In the railway workforce, trackmen play a vital role. They install, inspect and maintain rail lines. In insurgency ridden areas, an alert trackman may be the only one to forestall disaster if he detects in time a loosened fishplate or a planted explosive. It is estimated that at least 2 lakh such personnel are required to patrol and maintain the 1.4 lakh km of rail lines in the country. It is a tough and risky job to keep the tracks safe — on average, over 300 trackmen are killed in service every year, around 3,000 are maimed in accidents. It makes news headlines whenever engineers or PhD holders apply in droves for clerical posts in the Railways. Despite this hankering for a secure Railways job, there is a shortfall of around 50,000 trackmen. Yet, believe it or not, there are at least 30,000 trackmen not attending to their official duties. Why? Thanks to a warped culture of privilege, they are being used as ‘domestic helps’ in the residences of senior Railways babus. A Railways circular recently circulated in the Vijayawada division of South Central Railways, and quoted in the media, gives a telling glimpse of this sheer wastage of precious human resource. The circular says that pointsmen (or trackmen) are deputed for various works which are “not included in the duties of pointsmen like sending them out for bringing tea, scks and other persol works that are highly irregular and result in non-exchange of alright sigls for trains, delay in attending failures etc., and inviting unsafe situations and adverse comments.” So that is the sad story in a nutshell — railway personnel who should be manning the tracks to keep these secure for trains, are instead doing household work at the beck and call of high officials. Mercifully, the Central government has now woken up to this perversity, possibly goaded by the three train derailments within a fortnight in August last. After a distressed Suresh Prabhu made clear his wish to be relieved as Railway Minister and Piyush Goyal was appointed in his place, the overhaul has begun in earnest. In a recent order, the Railway Ministry has scrapped a circular of 1981 that had institutiolized such pernicious VIP culture. All senior officials have been asked to relieve railway staff engaged as domestic help in their homes; reportedly, around 6,000-7,000 personnel have reported back to work in the past month alone.
The new Railway Minister has done away with the protocol of senior officials travelling in cosy saloons and having executive class travel privileges; he wants them to start travelling in sleeper and AC 3-tier classes, mingling with other passengers. The practice of general magers presenting themselves whenever the Railway Board chairman or other members came visiting on zol visits — has also been ended forthwith. So, whether at office or home, senior Railway officers are being told to exercise restraint and not block up human resource due to a false sense of status or privilege. This is surely a laudable move, and is in line with the ban on red beacons by the Central government from May 1 this year. However, a number of ministers and political leaders, many of State level, have openly defied the ban, some in front of mediapersons. Even in Assam, despite the State government enthusiastically supporting the ban, a tendency has been observed in the increasing use of blue flashing beacons, which only ambulances and vehicles of the police, army and fire service should be having to cut through traffic. Clearly, the VIP culture remains entrenched among sections of political leadership and babudom, and they are fighting back teciously to hold on to their privileges.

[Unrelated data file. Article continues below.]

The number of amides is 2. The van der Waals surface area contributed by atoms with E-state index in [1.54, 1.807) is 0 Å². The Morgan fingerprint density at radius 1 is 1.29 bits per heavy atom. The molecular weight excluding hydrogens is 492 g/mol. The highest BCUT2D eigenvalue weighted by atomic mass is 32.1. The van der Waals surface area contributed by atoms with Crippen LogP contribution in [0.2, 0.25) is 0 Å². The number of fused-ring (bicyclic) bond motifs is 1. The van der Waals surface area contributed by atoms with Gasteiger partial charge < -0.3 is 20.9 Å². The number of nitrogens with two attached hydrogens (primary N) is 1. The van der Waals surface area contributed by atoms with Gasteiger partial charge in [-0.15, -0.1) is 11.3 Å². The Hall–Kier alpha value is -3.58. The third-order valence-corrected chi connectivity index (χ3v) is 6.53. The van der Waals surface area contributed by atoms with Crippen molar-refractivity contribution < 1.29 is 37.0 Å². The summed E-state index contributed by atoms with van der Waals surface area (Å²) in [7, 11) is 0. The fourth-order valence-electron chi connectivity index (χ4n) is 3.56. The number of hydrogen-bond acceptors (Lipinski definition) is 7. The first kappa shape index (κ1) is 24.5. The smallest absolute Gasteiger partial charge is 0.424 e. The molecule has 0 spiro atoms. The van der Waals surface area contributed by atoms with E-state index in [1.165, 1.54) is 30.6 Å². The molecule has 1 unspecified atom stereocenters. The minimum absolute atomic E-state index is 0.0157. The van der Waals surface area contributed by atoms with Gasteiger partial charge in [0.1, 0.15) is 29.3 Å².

Even the Army top brass is seized of this problem over the use of sahayaks or ‘buddies’ by senior officers. A relict of colonial times, the ‘buddy’ system allows combat soldiers to be used as orderlies to polish the boots and maintain the uniform of ranking officers. But after a jawan vented his ire on social media of being exploited and abused as an orderly, Army Chief Bipin Rawat said in January this year that the Army Headquarters had submitted a proposal to the Central government that sahayaks could be done away with in peace locations. While defending the system as essential for functioning of the Army in wartime and deployment of forces in field areas, General Rawat warned that any officer found misusing his buddy will face stern action, while also announcing that a ‘suggestion and grievance’ system will be put in place across all formations to check abuse. There have been similar complaints aired by troopers of paramilitary forces like BSF and CRPF, that they had not signed up to serve the country by doing the marketing chores of their senior officer’s wife, pay his bills, take his child to school or walk his dog! There have been States like Kartaka that have banned the use of trained constables serving as cooks, manual workers and gardeners at the homes of senior police officers. Other States too should usher in such reform, for nothing builds up morale and bonding in the forces more than an egalitarian and just structure.